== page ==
Our Moor Cottage Veterinary Hospital Braveheart for February 2019 is Minnie Scott – a beautiful white Persian cat.
Minnie came in as an emergency due to haemorrhage around her rear end. After being triaged by one of the nurses who took a quick history from her owner, Minnie was seen by a veterinary surgeon. Minnie’s owner explained she had been urinating more frequently than normal. Cystitis was suspected, so she was sent home after being cleaned up with some anti-inflammatory’s and cystaid (a nutritional supplement for lower urinary tract infections).
Minnie returned a month later and sadly she had not improved as we would have liked. She had become very lethargic, was hiding away a lot and did not want to eat or drink. A blood test was taken from Minnie, normally after taking a blood sample, applying a small amount of pressure onto the jugular for around 20-30 seconds will prevent any bleeding, this was not the case for Minnie. Due to the large amount of immediate bruising and haemorrhage post blood sample, a blood disorder was suspected.
Minnie was placed on a drip, supplemented with oxygen therapy, a radiograph was taken and also a urine sample. All of Minnie’s tests at this point were run in house, but we did send of a blood smear to the laboratory who confirmed she had anaemia and thrombocytopenia (low platelets in the blood).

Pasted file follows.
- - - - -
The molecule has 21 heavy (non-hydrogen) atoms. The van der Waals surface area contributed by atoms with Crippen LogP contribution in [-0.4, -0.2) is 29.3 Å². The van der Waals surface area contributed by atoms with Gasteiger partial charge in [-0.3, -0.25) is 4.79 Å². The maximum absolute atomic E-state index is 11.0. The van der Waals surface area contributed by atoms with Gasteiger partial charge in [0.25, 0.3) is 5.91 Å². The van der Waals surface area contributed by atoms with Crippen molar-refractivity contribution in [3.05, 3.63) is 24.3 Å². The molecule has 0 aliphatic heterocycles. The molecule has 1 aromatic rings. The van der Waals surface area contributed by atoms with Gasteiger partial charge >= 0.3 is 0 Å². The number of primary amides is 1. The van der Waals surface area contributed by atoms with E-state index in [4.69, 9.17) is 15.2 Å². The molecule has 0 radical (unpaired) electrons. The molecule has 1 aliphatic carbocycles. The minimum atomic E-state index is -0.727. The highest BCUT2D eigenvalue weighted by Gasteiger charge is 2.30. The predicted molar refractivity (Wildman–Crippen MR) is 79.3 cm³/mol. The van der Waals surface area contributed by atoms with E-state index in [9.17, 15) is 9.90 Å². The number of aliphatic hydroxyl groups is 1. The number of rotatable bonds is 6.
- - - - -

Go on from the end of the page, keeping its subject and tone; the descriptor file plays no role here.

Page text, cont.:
Minnie was hospitalized for a couple of days where steroid medication was started as well as Doxyclycline (an antibiotic) and Famotidine (to help protect her stomach as she still did not want to eat).
Minnie was discharged with an appetite stimulant including all of her other medications to continue at home. As soon as she returned home, her owners updated us that she had started eating again! Sometimes the stress of being away from home can unfortunately cause cats to become inappetant, so we were all very pleased to here she was continuing to do well at home.
Minnie has been diagnosed with a condition called IMHA (Immune mediated haemolytic anaemia) which means her immune system makes antibodies that attack their own red bloods cells. She also has a condition called IMTP (Immune medicated thrombocytopenia) where her body attacks her platelets. After being on different medications and her owners monitoring her symptoms very well at home, Minnie is doing very well! She comes in regularly for blood tests but she is back to the happy little Persian cat we all know and love here at Moor Cottage Veterinary Hospital.